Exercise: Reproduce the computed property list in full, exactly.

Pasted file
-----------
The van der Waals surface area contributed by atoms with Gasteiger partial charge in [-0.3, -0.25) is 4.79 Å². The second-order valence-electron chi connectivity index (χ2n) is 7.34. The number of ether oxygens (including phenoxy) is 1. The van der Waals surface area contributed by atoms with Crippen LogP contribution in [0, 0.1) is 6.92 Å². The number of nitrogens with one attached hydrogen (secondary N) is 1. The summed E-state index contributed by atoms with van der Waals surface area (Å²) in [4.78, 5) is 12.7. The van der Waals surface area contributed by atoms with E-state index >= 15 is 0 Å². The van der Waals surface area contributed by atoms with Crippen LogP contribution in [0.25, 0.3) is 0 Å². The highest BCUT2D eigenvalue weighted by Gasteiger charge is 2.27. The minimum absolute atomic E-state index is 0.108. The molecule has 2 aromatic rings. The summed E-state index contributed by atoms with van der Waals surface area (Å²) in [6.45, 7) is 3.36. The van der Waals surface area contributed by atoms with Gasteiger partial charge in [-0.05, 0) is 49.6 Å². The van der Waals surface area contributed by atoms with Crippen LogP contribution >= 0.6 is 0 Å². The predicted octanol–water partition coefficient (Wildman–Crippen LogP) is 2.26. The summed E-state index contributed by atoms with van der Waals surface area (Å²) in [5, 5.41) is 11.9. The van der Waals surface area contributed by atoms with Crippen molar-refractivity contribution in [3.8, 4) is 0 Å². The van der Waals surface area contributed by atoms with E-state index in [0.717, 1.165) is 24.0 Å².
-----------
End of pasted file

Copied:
The van der Waals surface area contributed by atoms with Gasteiger partial charge in [-0.3, -0.25) is 4.79 Å². The second-order valence-electron chi connectivity index (χ2n) is 7.34. The number of ether oxygens (including phenoxy) is 1. The van der Waals surface area contributed by atoms with Crippen LogP contribution in [0, 0.1) is 6.92 Å². The number of nitrogens with one attached hydrogen (secondary N) is 1. The summed E-state index contributed by atoms with van der Waals surface area (Å²) in [4.78, 5) is 12.7. The van der Waals surface area contributed by atoms with E-state index >= 15 is 0 Å². The van der Waals surface area contributed by atoms with Crippen LogP contribution in [0.25, 0.3) is 0 Å². The highest BCUT2D eigenvalue weighted by Gasteiger charge is 2.27. The minimum absolute atomic E-state index is 0.108. The molecule has 2 aromatic rings. The summed E-state index contributed by atoms with van der Waals surface area (Å²) in [6.45, 7) is 3.36. The van der Waals surface area contributed by atoms with Gasteiger partial charge in [-0.05, 0) is 49.6 Å². The van der Waals surface area contributed by atoms with Crippen LogP contribution >= 0.6 is 0 Å². The predicted octanol–water partition coefficient (Wildman–Crippen LogP) is 2.26. The summed E-state index contributed by atoms with van der Waals surface area (Å²) in [5, 5.41) is 11.9. The van der Waals surface area contributed by atoms with Crippen molar-refractivity contribution in [3.8, 4) is 0 Å². The van der Waals surface area contributed by atoms with E-state index in [0.717, 1.165) is 24.0 Å².